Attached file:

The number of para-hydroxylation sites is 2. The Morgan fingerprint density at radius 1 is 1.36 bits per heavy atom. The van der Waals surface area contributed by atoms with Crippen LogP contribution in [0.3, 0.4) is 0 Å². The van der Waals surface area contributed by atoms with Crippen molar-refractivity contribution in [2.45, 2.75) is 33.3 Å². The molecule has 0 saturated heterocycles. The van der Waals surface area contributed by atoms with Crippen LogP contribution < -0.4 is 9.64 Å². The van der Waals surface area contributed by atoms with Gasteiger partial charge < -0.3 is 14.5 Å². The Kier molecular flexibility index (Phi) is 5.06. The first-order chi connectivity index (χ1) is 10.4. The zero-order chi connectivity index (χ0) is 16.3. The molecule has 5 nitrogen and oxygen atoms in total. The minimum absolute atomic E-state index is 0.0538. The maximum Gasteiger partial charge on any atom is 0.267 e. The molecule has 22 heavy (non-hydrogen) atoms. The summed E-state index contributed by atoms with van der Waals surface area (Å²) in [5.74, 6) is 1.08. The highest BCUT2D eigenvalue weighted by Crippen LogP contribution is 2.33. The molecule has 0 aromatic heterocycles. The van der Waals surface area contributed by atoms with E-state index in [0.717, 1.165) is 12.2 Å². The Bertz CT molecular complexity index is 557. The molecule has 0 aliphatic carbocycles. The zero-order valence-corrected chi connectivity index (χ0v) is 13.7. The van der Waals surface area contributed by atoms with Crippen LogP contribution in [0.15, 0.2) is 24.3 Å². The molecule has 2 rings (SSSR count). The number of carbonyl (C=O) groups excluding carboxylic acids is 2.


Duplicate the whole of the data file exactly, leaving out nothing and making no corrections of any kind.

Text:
The number of para-hydroxylation sites is 2. The Morgan fingerprint density at radius 1 is 1.36 bits per heavy atom. The van der Waals surface area contributed by atoms with Crippen LogP contribution in [0.3, 0.4) is 0 Å². The van der Waals surface area contributed by atoms with Crippen molar-refractivity contribution in [2.45, 2.75) is 33.3 Å². The molecule has 0 saturated heterocycles. The van der Waals surface area contributed by atoms with Crippen LogP contribution < -0.4 is 9.64 Å². The van der Waals surface area contributed by atoms with Gasteiger partial charge < -0.3 is 14.5 Å². The Kier molecular flexibility index (Phi) is 5.06. The first-order chi connectivity index (χ1) is 10.4. The zero-order chi connectivity index (χ0) is 16.3. The molecule has 5 nitrogen and oxygen atoms in total. The minimum absolute atomic E-state index is 0.0538. The maximum Gasteiger partial charge on any atom is 0.267 e. The molecule has 22 heavy (non-hydrogen) atoms. The summed E-state index contributed by atoms with van der Waals surface area (Å²) in [5.74, 6) is 1.08. The highest BCUT2D eigenvalue weighted by Crippen LogP contribution is 2.33. The molecule has 0 aromatic heterocycles. The van der Waals surface area contributed by atoms with E-state index in [0.717, 1.165) is 12.2 Å². The Bertz CT molecular complexity index is 557. The molecule has 0 aliphatic carbocycles. The zero-order valence-corrected chi connectivity index (χ0v) is 13.7. The van der Waals surface area contributed by atoms with Crippen LogP contribution in [0.15, 0.2) is 24.3 Å². The molecule has 2 rings (SSSR count). The number of carbonyl (C=O) groups excluding carboxylic acids is 2.